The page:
The Internet is a dangerous place, filled with evildoers out to attack your code for fun or profit, so it's not enough to just ship your awesome new web app—you have to take the security of your application, your users, and your data seriously. In this tutorial, you'll get into the mindset of the bad guys as we discuss, exploit, and mitigate the most common web app security flaws in a controlled environment.
We'll discuss each kind of the most prevalent security flaws at the theoretical level, then using a specially-crafted, deliberately vulnerable Django app, individuals or pairs will carry out exploits against these flaws, and we'll illustrate solutions to mitigate each kind of attack.
Disclaimer: Topics and techniques discussed in this tutorial should be used only for “what hat” purposes of securing your own applications and systems from attackers. Use of this information against other organizations without their consent may be a criminal act. Attendees agree that the presenters and conference staff are not responsible for what attendees choose to do with this information.
You should work through this section to install and set up the demo application prior to the start of the tutorial. Getting ready in advance will help ensure a smoother and more efficient tutorial experience. These instructions assume a UNIX-like environment (Mac OS X, Linux, etc.). Windows folks, we assume you know how to do the equivalent (if not, now’s a great time to learn!).
First, make sure you have all of the following items installed.
You’ll need Git to check out the code repository that we’ll be working with. You can download it from http://git-scm.com.
All of our examples were developed and tested against Python 2.7, though it’s possible that it may all work on Python 3.3 as well without any tweaks. If you don’t have Python, you can download it from http://www.python.org/download/.
It’s nicer than easy_install, especially for installing project requirements. If you don’t have Pip, you can get it by running:
$ sudo easy_install pip
Virtualenv will keep our code and its dependencies isolated from the rest of your system. If you don’t already have it installed, you can get it by running:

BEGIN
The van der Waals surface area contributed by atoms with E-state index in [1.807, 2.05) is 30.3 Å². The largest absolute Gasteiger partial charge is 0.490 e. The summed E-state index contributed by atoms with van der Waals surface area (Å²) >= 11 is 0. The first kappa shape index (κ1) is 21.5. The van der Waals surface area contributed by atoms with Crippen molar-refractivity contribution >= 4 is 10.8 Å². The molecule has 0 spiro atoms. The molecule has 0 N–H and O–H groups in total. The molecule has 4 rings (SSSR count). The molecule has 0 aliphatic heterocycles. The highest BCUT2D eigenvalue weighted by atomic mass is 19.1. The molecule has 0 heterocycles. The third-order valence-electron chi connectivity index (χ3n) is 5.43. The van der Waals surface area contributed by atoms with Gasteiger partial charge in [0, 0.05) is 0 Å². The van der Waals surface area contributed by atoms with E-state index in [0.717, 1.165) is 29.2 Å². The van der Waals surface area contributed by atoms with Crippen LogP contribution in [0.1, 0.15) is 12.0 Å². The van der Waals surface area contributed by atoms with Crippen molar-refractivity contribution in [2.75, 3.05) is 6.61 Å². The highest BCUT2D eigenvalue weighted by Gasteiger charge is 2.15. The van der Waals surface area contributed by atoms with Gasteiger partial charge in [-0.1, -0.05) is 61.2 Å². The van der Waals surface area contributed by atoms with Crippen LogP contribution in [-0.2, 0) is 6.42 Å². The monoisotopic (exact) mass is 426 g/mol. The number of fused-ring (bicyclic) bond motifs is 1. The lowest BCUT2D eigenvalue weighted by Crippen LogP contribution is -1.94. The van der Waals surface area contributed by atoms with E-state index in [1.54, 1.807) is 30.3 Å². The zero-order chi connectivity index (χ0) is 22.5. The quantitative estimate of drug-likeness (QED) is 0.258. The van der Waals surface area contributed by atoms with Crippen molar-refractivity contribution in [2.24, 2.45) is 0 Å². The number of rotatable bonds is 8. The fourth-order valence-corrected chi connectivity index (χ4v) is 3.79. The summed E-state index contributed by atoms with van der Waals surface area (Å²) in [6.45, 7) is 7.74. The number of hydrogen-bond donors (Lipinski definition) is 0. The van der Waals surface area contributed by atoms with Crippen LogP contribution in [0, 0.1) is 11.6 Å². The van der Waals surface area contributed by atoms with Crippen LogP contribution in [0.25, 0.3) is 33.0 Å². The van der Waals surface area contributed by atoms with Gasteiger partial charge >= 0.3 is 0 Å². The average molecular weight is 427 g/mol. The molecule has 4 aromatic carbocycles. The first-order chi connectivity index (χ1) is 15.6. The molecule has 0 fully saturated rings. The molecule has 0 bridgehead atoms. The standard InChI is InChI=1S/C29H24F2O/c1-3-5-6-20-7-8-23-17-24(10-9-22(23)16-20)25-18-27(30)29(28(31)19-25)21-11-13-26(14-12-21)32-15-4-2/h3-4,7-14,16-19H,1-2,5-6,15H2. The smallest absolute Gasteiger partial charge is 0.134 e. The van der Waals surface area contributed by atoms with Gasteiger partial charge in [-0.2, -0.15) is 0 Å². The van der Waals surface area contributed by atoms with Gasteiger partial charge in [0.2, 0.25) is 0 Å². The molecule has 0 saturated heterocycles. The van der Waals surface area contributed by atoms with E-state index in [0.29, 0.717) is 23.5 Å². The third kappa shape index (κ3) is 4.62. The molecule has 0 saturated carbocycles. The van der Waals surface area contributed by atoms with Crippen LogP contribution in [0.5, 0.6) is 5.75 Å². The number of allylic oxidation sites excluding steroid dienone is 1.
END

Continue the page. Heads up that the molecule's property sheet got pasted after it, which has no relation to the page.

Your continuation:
$ sudo pip install virtualenv
Create the virtual environment:
$ virtualenv badguys
Activate the virtual environment; this puts you into the “sandbox” where you won’t interfere with other Python apps or your main system Python:
$ cd badguys $ source bin/activate
Clone a copy of the application repository:
$ git clone https://github.com/mpirnat/lets-be-bad-guys.git src
Install the application’s dependencies:
$ cd src $ pip install -r requirements.txt
Since this application contains some real, live vulnerabilities, you may want to turn off your wi-fi or network connection at this point to protect yourself from potential malicious activity.
Start up the vulnerable application:
$ python manage.py runserver
You should now be able to open up a web browser and visit:
You may find these resources to be valuable during and after the tutorial.
Code, setup instructions, and links to the slides and documentation are available from:
We’ve included the latest Top 10 list at the time of the tutorial in the handout; however it may change or be revised. There’s also a lot of additional information, as well as previous versions of the Top 10 list available.
A number of the exercises may require escaping values for inclusion in the query string of a URL. A convenient shortcut is available:
Or as an alternative, you can always:
$ python >>> import urllib >>> urllib.quote(“...”)
Slides will be available; stay tuned for details.
If you need to contact us directly, send email to email@example.com and firstname.lastname@example.org. Please copy both of us so that one of us can get back to you sooner!